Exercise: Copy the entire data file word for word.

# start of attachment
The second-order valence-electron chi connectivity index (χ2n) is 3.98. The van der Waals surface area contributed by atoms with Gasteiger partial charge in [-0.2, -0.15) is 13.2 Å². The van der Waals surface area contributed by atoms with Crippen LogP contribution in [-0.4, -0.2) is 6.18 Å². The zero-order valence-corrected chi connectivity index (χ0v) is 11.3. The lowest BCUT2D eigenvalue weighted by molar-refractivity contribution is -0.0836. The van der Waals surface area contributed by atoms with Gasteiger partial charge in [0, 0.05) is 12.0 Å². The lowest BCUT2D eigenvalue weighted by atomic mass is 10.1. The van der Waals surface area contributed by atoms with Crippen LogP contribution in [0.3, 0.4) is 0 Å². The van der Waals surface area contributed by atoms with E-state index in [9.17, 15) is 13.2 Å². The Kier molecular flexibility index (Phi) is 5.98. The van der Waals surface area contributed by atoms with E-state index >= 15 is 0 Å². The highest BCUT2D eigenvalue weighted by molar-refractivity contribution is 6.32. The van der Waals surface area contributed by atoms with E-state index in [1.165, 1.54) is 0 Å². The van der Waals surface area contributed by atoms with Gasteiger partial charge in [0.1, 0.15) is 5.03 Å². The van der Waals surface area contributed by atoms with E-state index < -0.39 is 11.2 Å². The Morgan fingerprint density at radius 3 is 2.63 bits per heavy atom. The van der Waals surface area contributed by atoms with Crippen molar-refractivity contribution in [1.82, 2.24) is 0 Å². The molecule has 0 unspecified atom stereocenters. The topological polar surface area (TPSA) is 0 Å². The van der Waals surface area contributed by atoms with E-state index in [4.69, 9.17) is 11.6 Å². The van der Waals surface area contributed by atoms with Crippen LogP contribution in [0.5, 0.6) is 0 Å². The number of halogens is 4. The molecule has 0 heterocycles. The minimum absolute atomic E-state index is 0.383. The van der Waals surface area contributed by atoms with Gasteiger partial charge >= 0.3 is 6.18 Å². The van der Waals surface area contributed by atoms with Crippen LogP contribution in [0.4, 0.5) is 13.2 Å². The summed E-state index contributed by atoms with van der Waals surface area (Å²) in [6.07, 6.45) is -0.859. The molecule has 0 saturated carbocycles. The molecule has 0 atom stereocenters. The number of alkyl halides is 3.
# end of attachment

The second-order valence-electron chi connectivity index (χ2n) is 3.98. The van der Waals surface area contributed by atoms with Gasteiger partial charge in [-0.2, -0.15) is 13.2 Å². The van der Waals surface area contributed by atoms with Crippen LogP contribution in [-0.4, -0.2) is 6.18 Å². The zero-order valence-corrected chi connectivity index (χ0v) is 11.3. The lowest BCUT2D eigenvalue weighted by molar-refractivity contribution is -0.0836. The van der Waals surface area contributed by atoms with Gasteiger partial charge in [0, 0.05) is 12.0 Å². The lowest BCUT2D eigenvalue weighted by atomic mass is 10.1. The van der Waals surface area contributed by atoms with Crippen LogP contribution in [0.3, 0.4) is 0 Å². The van der Waals surface area contributed by atoms with E-state index in [9.17, 15) is 13.2 Å². The Kier molecular flexibility index (Phi) is 5.98. The van der Waals surface area contributed by atoms with E-state index >= 15 is 0 Å². The highest BCUT2D eigenvalue weighted by molar-refractivity contribution is 6.32. The van der Waals surface area contributed by atoms with E-state index in [1.165, 1.54) is 0 Å². The van der Waals surface area contributed by atoms with Gasteiger partial charge in [0.1, 0.15) is 5.03 Å². The van der Waals surface area contributed by atoms with E-state index < -0.39 is 11.2 Å². The Morgan fingerprint density at radius 3 is 2.63 bits per heavy atom. The van der Waals surface area contributed by atoms with Crippen molar-refractivity contribution in [1.82, 2.24) is 0 Å². The molecule has 0 unspecified atom stereocenters. The topological polar surface area (TPSA) is 0 Å². The van der Waals surface area contributed by atoms with E-state index in [4.69, 9.17) is 11.6 Å². The van der Waals surface area contributed by atoms with Crippen LogP contribution in [0.5, 0.6) is 0 Å². The number of halogens is 4. The molecule has 0 heterocycles. The minimum absolute atomic E-state index is 0.383. The van der Waals surface area contributed by atoms with Gasteiger partial charge >= 0.3 is 6.18 Å². The van der Waals surface area contributed by atoms with Crippen LogP contribution in [0.4, 0.5) is 13.2 Å². The summed E-state index contributed by atoms with van der Waals surface area (Å²) in [6.07, 6.45) is -0.859. The molecule has 0 saturated carbocycles. The molecule has 0 atom stereocenters. The number of alkyl halides is 3.